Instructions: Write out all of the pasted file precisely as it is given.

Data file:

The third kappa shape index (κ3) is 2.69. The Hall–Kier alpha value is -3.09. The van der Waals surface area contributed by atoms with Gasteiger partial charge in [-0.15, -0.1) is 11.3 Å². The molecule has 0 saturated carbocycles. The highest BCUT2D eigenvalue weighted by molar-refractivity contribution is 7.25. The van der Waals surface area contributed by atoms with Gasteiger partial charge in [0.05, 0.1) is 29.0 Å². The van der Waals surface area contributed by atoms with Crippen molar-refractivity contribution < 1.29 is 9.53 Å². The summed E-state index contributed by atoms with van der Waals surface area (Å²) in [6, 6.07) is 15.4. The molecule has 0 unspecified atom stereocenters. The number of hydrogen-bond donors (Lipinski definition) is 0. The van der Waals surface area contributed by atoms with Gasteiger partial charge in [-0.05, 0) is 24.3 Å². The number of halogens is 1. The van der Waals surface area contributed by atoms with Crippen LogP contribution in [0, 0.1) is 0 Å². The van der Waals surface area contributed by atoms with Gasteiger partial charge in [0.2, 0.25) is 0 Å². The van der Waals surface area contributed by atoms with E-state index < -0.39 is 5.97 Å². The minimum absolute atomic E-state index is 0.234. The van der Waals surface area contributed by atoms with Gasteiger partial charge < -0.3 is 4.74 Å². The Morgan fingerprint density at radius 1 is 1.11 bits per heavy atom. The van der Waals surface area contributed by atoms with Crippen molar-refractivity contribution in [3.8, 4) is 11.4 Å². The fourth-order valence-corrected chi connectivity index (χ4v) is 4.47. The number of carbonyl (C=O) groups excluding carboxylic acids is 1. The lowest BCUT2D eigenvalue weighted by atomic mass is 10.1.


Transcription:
The third kappa shape index (κ3) is 2.69. The Hall–Kier alpha value is -3.09. The van der Waals surface area contributed by atoms with Gasteiger partial charge in [-0.15, -0.1) is 11.3 Å². The molecule has 0 saturated carbocycles. The highest BCUT2D eigenvalue weighted by molar-refractivity contribution is 7.25. The van der Waals surface area contributed by atoms with Gasteiger partial charge in [0.05, 0.1) is 29.0 Å². The van der Waals surface area contributed by atoms with Crippen molar-refractivity contribution < 1.29 is 9.53 Å². The summed E-state index contributed by atoms with van der Waals surface area (Å²) in [6, 6.07) is 15.4. The molecule has 0 unspecified atom stereocenters. The number of hydrogen-bond donors (Lipinski definition) is 0. The van der Waals surface area contributed by atoms with Gasteiger partial charge in [-0.05, 0) is 24.3 Å². The number of halogens is 1. The van der Waals surface area contributed by atoms with Crippen LogP contribution in [0, 0.1) is 0 Å². The van der Waals surface area contributed by atoms with Gasteiger partial charge in [0.2, 0.25) is 0 Å². The van der Waals surface area contributed by atoms with E-state index < -0.39 is 5.97 Å². The minimum absolute atomic E-state index is 0.234. The van der Waals surface area contributed by atoms with Gasteiger partial charge < -0.3 is 4.74 Å². The Morgan fingerprint density at radius 1 is 1.11 bits per heavy atom. The van der Waals surface area contributed by atoms with Crippen molar-refractivity contribution in [3.8, 4) is 11.4 Å². The fourth-order valence-corrected chi connectivity index (χ4v) is 4.47. The number of carbonyl (C=O) groups excluding carboxylic acids is 1. The lowest BCUT2D eigenvalue weighted by atomic mass is 10.1.